To meet Gregory Lennon is to have the experience of reconnecting with a dear friend. Whether in a crowded classroom debate or a one-on-one conversation, his kindness, sincerity, and intentionality shine through every interaction. In this Trailblazers feature, Gregory speaks openly about his journey to sobriety and offers guidance and encouragement for anyone seeking to make a meaningful change. Read on for the story of Gregory’s new beginning…
How did you know it was time to make a change?
In 2002 I was living in Chicago. My work brought accolades from my superiors, promotions, and bonuses. I was on the guest list at every nightclub in town. My friends were fabulous, and in some cases famous. It was glamour by association. But I was miserable and plagued by thoughts of suicide. In one surprisingly lucid moment, I told my mother that I had been neglecting myself physically, emotionally, and spiritually. I wanted her to tell me to join a gym, get a therapist, and maybe recommend another self-help book for my ever-growing collection. Instead, she said that all real growth begins with a spiritual path. I took another drink.
Weeks later I met a friend for Sunday brunch. Mimosas turned to bottles of champagne. We sat in my living room after a particularly long day of drinking, where she complained about how difficult her life had become. People treated her badly; it seemed the entire world was against her. She had droned on for hours, and I couldn’t take any more. The words just erupted, “When are you going to get it? You’re an alcoholic and drug addict! You bring all of this on yourself!” She turned to me with a chilling calm, pointed a finger at my chest, and replied, “And YOU are just like me.”
I was struck sober, a searing pain in my head, and an indescribable emptiness in my gut. By Wednesday the burden of this truth became too much to bear alone. I sat at my kitchen table, and the phone book literally fell open to a substance abuse hotline. I thought it was Divine Providence. Only later would I find out how often my ex had scored the page in hopes that I might one day find it. That afternoon, I found myself in a room with people just like me, telling their stories, giving me hope. Here I embarked on a spiritual path that is my journey of recovery.
What gave you the confidence you needed to move forward?
I found a beginner’s sort of desperate faith in twelve-step recovery meetings. Here was a group of people who said that they had suffered as I had – as I was. They offered suggestions and support, but what was more important, they offered the power of example. If I could believe that they were able to live sober, purposeful, happy lives, perhaps there was hope for me.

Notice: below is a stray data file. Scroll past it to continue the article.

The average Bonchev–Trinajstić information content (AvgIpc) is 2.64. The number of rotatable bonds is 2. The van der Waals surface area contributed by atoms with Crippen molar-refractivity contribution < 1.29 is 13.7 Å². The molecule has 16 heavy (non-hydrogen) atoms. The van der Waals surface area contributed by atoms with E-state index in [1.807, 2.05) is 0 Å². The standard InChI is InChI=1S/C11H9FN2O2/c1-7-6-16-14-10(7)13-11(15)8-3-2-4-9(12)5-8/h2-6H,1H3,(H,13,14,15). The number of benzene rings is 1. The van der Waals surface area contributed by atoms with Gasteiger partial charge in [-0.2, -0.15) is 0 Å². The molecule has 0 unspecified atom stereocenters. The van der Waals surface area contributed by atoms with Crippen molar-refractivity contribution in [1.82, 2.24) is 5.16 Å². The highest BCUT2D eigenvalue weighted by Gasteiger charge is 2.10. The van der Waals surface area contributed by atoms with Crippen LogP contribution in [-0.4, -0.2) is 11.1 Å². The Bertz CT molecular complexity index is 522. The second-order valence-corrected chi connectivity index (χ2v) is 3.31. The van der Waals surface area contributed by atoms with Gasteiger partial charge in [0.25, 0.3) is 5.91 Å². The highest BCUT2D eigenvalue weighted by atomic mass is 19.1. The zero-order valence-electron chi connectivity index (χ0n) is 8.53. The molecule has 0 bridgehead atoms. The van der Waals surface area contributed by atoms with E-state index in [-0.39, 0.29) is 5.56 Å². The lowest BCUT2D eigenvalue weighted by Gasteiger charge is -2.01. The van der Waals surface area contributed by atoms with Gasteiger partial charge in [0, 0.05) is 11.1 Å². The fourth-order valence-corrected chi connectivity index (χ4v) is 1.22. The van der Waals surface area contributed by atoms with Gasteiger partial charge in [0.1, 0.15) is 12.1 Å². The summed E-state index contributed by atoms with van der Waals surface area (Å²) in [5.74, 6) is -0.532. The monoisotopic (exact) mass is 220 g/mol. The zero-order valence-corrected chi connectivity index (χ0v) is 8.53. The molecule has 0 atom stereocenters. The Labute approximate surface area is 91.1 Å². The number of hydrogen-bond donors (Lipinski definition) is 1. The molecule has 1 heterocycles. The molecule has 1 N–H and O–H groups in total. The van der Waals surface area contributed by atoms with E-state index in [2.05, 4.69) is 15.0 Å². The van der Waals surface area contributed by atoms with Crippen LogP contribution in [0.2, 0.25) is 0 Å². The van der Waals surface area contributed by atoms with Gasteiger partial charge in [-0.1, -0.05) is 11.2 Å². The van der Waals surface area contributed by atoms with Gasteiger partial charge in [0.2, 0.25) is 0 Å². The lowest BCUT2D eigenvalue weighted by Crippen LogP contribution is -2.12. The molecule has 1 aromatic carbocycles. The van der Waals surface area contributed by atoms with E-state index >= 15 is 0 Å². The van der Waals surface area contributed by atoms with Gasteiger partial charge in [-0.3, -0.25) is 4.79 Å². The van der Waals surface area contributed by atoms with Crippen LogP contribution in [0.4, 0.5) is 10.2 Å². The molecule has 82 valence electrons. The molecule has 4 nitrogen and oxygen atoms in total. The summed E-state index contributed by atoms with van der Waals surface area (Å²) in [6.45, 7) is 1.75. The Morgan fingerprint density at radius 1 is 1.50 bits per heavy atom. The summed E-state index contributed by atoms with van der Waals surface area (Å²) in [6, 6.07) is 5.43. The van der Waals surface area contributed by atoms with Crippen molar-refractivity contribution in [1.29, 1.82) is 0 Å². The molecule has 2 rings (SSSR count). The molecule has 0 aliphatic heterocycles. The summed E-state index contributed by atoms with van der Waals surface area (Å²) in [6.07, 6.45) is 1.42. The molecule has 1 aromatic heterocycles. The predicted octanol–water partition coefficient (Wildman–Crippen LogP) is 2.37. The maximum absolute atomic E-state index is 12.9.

Each day offered a new challenge – a new ‘first sober [fill in the blank]’. There was the first sober Pride parade, first sober company Christmas party, eventually the first sober date, and the first sober break-up. With each experience, I reminded myself that I would never have to do that for the ‘first’ time again.
A man who had been sober for what seemed like an eternity at the time – ten years – would ask me how I was every time we met. In the beginning I would lodge my complaints about life, work, and how difficult everything seemed now that my senses were clear as a clarions. His response was always, “Don’t worry... This too shall pass.” I ran into him one evening, at about three months sober. Again, he asked how I was. My week had been fantastic. Work, home, not a cloud in the sky. I told him how well I was doing, and he responded, “Don’t worry... This too shall pass.” I was flummoxed. Years later, this lesson in impermanence would start to make sense. With every challenge met grew the conviction that I could walk through the next.
Who/what inspires you today?
I am drawn to people who have chosen an unconventional path, particularly those who have placed service to others ahead of their own needs, or who have surmounted seemingly impossible circumstances to achieve their dreams.